The Cajuns and The Creoles
One thing must be understood.
Creoles are not Cajuns, and Cajuns are not Creoles.
Cajuns always are French in descent, and Creoles usually are,
but there the similarity ends.
The 18th century were French. They dominated New Orleans cultural and social life for more than one hundred years, long before the “Americans” arrived in any number. Most Creoles called themselves “French,” spoke French and considered themselves the only true “natives.” The late-coming Anglo-Saxons, arriving after the Louisiana Purchase (1803), were considered “foreigners” and called Les Americaines. In Lafcadio Hearn’s Creole Sketches, he mentions that some French Creoles residing in the old French Quarter wondered why “anyone would care to cross Canal Street.” (Uptown was contemptuously known as “The American Side,” alien territory.)
Until the Civil War, the proud Creoles educated their children in France, spoke the French language and centered their lives on their closely-knit families and their cultural nexus, the grand French Opera House. They called themselves la crème de la crème. They were out-numbered and isolated, trapped in part by their stubborn insistence on the French language, culture and traditions. Creole men shunned manual labor as uncivilized. Many refused to speak English or socialize with those who did. As a result, the ingrown, aristocratic French Creole was submerged economically by Anglo-Saxon industry and drive.
But one should not despair. The Creole temperament lives on. Creole, as a meaningful term, survives in many ways, an unmistakable part of New Orleans— in its food, its music, its architecture, its French Quarter. Creole no longer is a specific race or breed. Essentially, it defines that rather special New Orleans attitude toward life— joie de vivre, laissez-faire, bon appetit! In this sense, spiritually, all New Orleanians are Creoles, mes amis. One thing must be understood. Creoles are not Cajuns, and Cajuns are not Creoles.
Cajuns always are French in descent, and Creoles usually are. But there the similarity ends.
From the beginning, when New Orleans was founded in 1718, Creoles were strictly cosmopolitan city dwellers; Cajuns, on the other hand, were rustic, self-sufficient country folk. They lived along the bayous and amid the swamps of South Louisiana for two centuries, isolated, clannish, devoutly Catholic, French speaking and happily removed from city society.
They were hunters and trappers and fishermen, farmers, boat builders, breeders of quarter horses who worked hard weekdays and weekends celebrating life with their fais do-do’s. Laissez les bons temps rouler, let the good times roll, has always been a part of their basic philosophy. Lacking formal education, they lived close to the land, intermarried and proudly retained their customs, their religion and their own provincial form of the French language. This patois is a form of provincial French passed down orally for three centuries. It dates back to their ancestral home in Brittany and Normandy. Quite different from both the written Parisian and Creole French, Cajun French has virtually disappeared. But their distinctively accented English and Cajun idioms prevail as do their music and food, their fetes and their strong sense of family bonding.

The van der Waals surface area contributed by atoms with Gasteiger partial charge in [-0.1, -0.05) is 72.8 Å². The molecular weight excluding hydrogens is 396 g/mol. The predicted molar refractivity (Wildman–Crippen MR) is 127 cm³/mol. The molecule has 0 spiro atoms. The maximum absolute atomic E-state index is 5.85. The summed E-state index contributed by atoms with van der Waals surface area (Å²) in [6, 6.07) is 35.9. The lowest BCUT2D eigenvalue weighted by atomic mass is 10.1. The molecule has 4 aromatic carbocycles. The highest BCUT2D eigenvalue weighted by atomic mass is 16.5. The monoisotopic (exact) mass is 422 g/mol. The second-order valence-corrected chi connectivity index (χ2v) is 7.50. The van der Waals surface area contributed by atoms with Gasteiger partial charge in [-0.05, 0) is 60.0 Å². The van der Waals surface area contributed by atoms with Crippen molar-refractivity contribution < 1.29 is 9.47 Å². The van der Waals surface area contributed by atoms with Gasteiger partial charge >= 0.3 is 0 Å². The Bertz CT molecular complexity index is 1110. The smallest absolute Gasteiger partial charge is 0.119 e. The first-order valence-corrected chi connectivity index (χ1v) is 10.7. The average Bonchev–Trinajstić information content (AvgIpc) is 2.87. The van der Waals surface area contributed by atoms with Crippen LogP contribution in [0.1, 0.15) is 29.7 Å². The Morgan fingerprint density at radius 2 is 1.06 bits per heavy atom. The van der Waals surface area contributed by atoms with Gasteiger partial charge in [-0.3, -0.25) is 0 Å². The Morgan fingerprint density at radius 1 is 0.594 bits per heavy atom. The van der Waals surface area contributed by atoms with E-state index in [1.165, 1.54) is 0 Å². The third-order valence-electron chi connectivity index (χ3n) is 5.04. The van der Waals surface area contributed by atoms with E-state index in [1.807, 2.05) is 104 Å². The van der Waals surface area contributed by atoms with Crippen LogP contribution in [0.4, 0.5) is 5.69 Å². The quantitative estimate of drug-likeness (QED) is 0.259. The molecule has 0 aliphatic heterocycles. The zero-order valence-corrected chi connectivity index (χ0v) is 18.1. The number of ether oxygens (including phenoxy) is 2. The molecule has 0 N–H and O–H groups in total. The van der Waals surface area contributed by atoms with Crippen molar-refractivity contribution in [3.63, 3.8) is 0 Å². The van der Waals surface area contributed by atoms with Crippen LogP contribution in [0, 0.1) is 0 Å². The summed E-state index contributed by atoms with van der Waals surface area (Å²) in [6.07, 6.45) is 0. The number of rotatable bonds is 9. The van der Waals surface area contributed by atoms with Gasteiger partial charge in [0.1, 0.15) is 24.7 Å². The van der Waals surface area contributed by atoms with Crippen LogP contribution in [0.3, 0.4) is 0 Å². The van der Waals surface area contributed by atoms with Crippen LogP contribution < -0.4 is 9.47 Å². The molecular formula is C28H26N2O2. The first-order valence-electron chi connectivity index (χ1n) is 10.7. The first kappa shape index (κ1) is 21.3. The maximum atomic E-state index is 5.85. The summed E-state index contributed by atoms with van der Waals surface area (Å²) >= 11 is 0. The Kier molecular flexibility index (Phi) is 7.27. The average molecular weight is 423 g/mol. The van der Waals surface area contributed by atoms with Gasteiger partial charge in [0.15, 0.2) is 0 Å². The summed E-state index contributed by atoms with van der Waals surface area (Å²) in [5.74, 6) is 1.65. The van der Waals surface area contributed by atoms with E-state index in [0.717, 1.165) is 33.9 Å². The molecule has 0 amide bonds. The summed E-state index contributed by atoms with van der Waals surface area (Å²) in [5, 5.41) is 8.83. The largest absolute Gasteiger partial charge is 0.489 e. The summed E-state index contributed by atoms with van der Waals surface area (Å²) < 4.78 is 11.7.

The Cajuns’ ancestors were cruelly exiled from l’Acadie (Nova Scotia) by the British in 1765. In one of the nation’s largest mass migrations, more than 10,000 Acadians found a permanent home in Louisiana. The word “Cajun” is a corruption of “Acadian.” Today, nearly one million people of Cajun or mixed Cajun blood live in Louisiana. Cajun and Creole food both rely heavily on a variety of herbs and spices. The Cajuns, in particular, like their food hot and spicy. Famed New Orleans chef, Paul Prudhomme says that in restaurants today, little distinction remains between Cajun and Creole cooking. He now refers to the two together as one— “Louisiana cooking.” Once isolated and ridiculed as a kind of marshland bumpkin, speaking his “fractured French,” the Cajun now has become an object of affection in America. Cajun restaurants and Cajun music have acquired a national prestige the Cajuns never aspired to. Americans seem quite fascinated with their homespun culture. Even the Grammy Awards recognize their unique music— Cajun classique and zydeco. All over South Louisiana, the fiddles and the accordions have been dusted off. Cajun musicians, chefs, painters, quiltmakers and folklorists are emerging, it seems, from the country’s cultural closet.
This material may be reproduced for editorial purposes of promoting New Orleans. Please attribute stories to New Orleans Metropolitan Convention and Visitors Bureau. Fall 2004.